Montgomery County Health Officials Launch COVID-19 Wastewater Surveillance Project

by Patrick Herron

Per Montgomery County: Montgomery County health officials, in partnership with the A. James Clark School of Engineering at the University of Maryland-College Park (UMD), recently launched wastewater surveillance to detect COVID-19 circulating in the community. Wastewater surveillance provides an accurate way to detect illness-causing viruses and bacteria, such as SARS-CoV-2. Water samples will be collected bi-weekly at five sites in the County and sent to UMD for analysis. Data and results will be posted on the County’s COVID-19 website and the information will be updated weekly.

“Wastewater surveillance will be a game changer for our efforts to better predict outbreaks and prevent them from happening,” said County Executive Marc Elrich. “The partnership between our Department of Health and Human Services, the Maryland Department of Health, the University of Maryland and the Washington Suburban Sanitary Commission is an important tool to help us protect the health of our residents. With winter around the corner, we want to be prepared if there is another surge in COVID-19 cases and this surveillance system helps us do that.”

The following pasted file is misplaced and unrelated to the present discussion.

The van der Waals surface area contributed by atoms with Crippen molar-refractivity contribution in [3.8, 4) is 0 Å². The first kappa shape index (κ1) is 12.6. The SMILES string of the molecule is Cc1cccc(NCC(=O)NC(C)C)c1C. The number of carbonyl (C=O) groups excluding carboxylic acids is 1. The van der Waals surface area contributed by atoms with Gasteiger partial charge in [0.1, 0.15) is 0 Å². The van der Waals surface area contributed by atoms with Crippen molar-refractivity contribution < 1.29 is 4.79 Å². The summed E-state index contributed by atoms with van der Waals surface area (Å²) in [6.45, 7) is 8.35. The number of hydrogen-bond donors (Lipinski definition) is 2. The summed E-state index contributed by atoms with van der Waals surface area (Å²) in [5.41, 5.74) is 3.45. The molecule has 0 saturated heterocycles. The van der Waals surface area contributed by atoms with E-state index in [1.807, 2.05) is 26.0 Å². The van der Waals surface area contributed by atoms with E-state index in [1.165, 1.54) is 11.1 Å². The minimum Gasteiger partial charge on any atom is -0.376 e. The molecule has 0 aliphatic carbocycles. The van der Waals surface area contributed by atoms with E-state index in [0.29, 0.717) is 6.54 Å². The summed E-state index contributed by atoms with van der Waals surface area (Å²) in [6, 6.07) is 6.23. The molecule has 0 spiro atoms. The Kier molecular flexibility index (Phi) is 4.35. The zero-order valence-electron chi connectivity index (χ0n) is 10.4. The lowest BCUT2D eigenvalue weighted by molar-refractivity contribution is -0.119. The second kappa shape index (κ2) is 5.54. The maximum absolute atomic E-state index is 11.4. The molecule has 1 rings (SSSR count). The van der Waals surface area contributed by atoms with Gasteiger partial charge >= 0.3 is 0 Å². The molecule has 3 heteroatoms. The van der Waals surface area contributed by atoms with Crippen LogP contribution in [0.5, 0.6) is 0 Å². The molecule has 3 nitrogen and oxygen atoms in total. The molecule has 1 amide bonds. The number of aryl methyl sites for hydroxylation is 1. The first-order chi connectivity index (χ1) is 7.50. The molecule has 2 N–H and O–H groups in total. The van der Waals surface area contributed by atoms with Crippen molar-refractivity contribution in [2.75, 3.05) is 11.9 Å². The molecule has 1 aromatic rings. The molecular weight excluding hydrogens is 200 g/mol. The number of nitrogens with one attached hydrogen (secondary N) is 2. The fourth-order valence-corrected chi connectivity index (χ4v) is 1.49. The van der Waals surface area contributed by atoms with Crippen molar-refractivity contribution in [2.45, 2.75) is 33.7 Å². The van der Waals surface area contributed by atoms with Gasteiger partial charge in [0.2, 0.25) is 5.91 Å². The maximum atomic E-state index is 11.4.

According to the Centers for Disease Control and Prevention (CDC), people infected with SARS-CoV-2 can shed the virus in their feces, even if they do not have symptoms. The virus can then be detected in wastewater, enabling wastewater surveillance to capture the presence of SARS-CoV-2 shed by people with and without symptoms. This means wastewater surveillance can serve as an early warning that COVID-19 is spreading in a community.

Unlike clinical testing where only a subgroup of individuals is tested, wastewater surveillance is non-invasive and all residents in a community contributing to a sewage collection system can be tested at once. It can be implemented throughout communities in Montgomery County as most of them are served by municipal wastewater collection systems. Rapid self-testing is increasingly popular, but many of the results are not reported, leaving health officials with only a partial overview of community infection.

Wastewater surveillance provides supplemental data, when used along with other surveillance data and serves as an early detection/ warning for increasing level of community transmission and surge of COVID-19 and other infections/emerging diseases. More info and data can be found on the County’s COVID-19 website.

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